Warrior (of God)
    Seeking (God’s will)
    Led (by the Holy Spirit)

    Thank you!

  30. Der HwD Drucker

    Mach als fatt!

  31. Hi I was wondering if you could provide me with a translation. “Never give up”

    Thank you!

  32. Thank you very much !

  33. Der HwD Drucker

    Dihr wunnert verleicht, ferwas ich net English am schwetze bin. Ich schwetz en alti Schprooch, ass Pennsylvanisch Deitsch gheesse watt. Nau denkt dihr verleicht: Was fer Leit deete en Schprooch wie sell schwetze heidesdaags. Ich deet nau gleiche, en wennich ebbes verzehle vun selli Satt Leit. Grooss Dank fer’s abhariche …

  34. Hello, I have to do a presentation about the Amish and I would like to start by speaking Pennsylvania Dutch. Maybe someone could translate me these Phrases in Pennsylvania Dutch. “Hello, maybe you wonder why i don´t speak Englisch and what language i am speaking. It´s a very old language and is called Pennsylvania Dutch. You maybe think which persons speak this language nowadays? I will introduce them now to you…. Thank you very much for your attention”. It would really appreciate that. :-)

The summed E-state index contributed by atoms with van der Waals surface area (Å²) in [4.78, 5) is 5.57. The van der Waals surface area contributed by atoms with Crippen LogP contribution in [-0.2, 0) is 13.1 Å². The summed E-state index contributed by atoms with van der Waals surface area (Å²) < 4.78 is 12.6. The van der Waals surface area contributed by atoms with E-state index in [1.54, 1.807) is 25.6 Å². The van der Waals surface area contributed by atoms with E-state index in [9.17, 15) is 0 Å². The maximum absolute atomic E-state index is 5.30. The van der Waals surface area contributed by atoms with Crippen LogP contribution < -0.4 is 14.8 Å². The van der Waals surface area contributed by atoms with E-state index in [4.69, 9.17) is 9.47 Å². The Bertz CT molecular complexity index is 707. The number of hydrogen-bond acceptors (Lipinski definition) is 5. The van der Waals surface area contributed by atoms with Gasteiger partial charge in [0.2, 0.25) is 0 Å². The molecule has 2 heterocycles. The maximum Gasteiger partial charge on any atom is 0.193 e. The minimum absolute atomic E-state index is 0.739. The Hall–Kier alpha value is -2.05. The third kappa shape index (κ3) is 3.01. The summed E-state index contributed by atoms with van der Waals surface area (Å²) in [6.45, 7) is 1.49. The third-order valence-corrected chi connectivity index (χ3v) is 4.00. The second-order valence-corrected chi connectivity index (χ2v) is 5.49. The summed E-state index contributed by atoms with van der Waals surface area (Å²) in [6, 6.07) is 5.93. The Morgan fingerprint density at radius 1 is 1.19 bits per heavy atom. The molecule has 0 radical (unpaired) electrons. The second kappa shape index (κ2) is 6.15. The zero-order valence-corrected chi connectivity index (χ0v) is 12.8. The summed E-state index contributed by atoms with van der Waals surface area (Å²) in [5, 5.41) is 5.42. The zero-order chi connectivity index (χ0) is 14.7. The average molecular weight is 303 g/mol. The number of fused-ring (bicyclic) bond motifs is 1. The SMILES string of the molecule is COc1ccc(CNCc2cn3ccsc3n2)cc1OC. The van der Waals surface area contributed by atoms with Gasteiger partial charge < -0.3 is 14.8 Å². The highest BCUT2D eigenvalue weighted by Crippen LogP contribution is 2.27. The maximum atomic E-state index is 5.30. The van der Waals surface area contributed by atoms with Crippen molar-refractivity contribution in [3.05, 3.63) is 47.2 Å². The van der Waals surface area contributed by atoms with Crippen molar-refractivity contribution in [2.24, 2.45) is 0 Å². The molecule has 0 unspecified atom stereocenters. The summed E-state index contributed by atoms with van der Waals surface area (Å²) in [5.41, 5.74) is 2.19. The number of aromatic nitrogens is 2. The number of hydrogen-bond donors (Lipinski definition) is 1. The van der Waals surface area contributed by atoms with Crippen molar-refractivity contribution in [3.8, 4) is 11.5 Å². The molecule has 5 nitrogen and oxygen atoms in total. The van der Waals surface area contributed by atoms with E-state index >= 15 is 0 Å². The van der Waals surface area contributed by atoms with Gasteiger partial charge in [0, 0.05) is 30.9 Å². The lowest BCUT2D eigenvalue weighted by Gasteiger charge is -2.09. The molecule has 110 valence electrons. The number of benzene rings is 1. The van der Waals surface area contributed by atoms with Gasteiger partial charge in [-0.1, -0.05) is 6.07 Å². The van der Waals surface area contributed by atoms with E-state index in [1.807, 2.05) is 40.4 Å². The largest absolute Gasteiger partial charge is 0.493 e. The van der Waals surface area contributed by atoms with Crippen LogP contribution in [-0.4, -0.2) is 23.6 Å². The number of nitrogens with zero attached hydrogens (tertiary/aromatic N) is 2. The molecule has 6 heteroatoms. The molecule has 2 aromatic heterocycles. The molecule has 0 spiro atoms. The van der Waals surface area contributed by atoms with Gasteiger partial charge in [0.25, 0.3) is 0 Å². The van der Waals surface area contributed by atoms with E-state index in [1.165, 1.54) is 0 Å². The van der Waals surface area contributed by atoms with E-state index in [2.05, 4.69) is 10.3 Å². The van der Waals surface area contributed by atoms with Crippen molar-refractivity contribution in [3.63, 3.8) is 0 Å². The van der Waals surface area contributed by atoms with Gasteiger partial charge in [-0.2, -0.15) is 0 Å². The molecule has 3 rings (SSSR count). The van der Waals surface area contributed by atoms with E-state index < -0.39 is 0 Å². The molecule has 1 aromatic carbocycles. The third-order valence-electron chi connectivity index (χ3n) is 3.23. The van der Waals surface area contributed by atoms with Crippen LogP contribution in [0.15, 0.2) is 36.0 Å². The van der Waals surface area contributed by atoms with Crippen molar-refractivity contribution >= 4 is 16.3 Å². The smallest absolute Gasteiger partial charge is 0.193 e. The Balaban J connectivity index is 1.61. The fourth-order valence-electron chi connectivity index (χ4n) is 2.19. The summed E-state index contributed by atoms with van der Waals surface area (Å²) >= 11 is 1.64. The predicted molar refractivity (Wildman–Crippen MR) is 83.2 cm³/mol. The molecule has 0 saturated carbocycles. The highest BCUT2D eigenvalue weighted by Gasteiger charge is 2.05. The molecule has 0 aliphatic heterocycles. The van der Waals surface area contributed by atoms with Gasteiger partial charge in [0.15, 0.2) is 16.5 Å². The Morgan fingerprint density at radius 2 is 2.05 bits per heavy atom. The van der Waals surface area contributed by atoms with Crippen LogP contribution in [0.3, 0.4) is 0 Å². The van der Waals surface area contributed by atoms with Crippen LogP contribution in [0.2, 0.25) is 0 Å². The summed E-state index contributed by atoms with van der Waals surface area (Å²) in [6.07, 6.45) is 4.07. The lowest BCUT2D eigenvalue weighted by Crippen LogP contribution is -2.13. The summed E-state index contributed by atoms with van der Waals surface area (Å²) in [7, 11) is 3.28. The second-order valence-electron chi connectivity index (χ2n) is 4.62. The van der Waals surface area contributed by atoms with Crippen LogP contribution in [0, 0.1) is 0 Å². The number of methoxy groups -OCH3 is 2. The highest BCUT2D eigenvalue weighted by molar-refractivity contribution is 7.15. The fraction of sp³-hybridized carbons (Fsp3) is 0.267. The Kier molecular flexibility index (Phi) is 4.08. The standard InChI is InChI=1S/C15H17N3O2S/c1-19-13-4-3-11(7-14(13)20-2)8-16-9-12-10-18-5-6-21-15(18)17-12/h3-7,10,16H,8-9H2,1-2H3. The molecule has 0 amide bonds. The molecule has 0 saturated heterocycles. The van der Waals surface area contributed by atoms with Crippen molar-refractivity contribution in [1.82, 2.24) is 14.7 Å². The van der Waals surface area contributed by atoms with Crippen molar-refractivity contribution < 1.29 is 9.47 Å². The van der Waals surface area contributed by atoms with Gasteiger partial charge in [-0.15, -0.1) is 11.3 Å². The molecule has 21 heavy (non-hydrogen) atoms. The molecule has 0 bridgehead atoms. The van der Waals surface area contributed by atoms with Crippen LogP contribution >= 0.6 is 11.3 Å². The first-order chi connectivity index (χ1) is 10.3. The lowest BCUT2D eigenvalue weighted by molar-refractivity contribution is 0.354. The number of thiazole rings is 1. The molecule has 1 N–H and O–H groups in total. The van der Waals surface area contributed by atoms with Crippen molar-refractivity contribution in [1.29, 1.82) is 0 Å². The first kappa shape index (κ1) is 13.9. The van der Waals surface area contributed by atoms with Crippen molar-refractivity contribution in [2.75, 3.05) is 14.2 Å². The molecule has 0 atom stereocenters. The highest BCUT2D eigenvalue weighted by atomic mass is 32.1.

35. Der HwD Drucker

    It’s the way, Palatines in Germany speak even today. The lingustic construction was taken along by the emigrants who left the Palatinate in the 18th century and settled in Pennsylvania.

  36. Hi! My name is Alessandra and live in Italy. I’m writing my graduation thesis on Pennsylvaniadutch and I’m analysing a little text published by HwD. I’m comparing it with Standard German trying to understand why a construction differs from it. In the sentence: “Wie ich en Kind waar, hemmer zwee Telephones deheem uff ‘re Bauerei ghatt”, I don’t understand the use of “wie” in place of “als”…I’ve tought that it could be a loan translation of the English “as”….but in this case it would have been more obvious to use “als” because “as” is derived just from “als”. I hope you can help me….thank you!
    My compliments to your magazine….I have written about it in my thesis.

  37. Der HwD Drucker


  38. So I don’t have to worry about that?

  39. Der HwD Drucker

    Not originally, but there is a tendency to use English phonetics in Pennsylvania German, especially in Amish communities …

  40. Does anyone know is pa Dutch has rolled r’s or w’s? That would help a lot!

  41. That’s really cool. This iss en gut website! :)